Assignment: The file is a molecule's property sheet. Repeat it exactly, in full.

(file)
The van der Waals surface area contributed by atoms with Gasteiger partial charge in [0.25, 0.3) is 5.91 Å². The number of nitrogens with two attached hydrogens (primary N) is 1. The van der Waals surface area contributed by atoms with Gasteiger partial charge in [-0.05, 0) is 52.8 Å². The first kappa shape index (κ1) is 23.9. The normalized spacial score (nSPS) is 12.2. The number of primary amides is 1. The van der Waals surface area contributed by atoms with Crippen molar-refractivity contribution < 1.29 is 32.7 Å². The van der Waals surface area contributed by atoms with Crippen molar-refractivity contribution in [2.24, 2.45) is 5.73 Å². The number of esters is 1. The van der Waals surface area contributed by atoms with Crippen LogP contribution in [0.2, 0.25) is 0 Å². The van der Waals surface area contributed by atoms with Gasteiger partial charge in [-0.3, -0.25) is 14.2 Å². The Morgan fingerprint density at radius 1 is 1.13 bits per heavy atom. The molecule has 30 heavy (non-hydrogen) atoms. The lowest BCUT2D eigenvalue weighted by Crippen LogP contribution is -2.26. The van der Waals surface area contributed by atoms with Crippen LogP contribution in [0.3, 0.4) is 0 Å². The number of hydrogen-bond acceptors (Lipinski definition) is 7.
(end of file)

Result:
The van der Waals surface area contributed by atoms with Gasteiger partial charge in [0.25, 0.3) is 5.91 Å². The number of nitrogens with two attached hydrogens (primary N) is 1. The van der Waals surface area contributed by atoms with Gasteiger partial charge in [-0.05, 0) is 52.8 Å². The first kappa shape index (κ1) is 23.9. The normalized spacial score (nSPS) is 12.2. The number of primary amides is 1. The van der Waals surface area contributed by atoms with Crippen molar-refractivity contribution < 1.29 is 32.7 Å². The van der Waals surface area contributed by atoms with Crippen molar-refractivity contribution in [2.24, 2.45) is 5.73 Å². The number of esters is 1. The van der Waals surface area contributed by atoms with Crippen LogP contribution in [0.2, 0.25) is 0 Å². The van der Waals surface area contributed by atoms with Gasteiger partial charge in [-0.3, -0.25) is 14.2 Å². The Morgan fingerprint density at radius 1 is 1.13 bits per heavy atom. The molecule has 30 heavy (non-hydrogen) atoms. The lowest BCUT2D eigenvalue weighted by Crippen LogP contribution is -2.26. The van der Waals surface area contributed by atoms with Crippen LogP contribution in [0.3, 0.4) is 0 Å². The number of hydrogen-bond acceptors (Lipinski definition) is 7.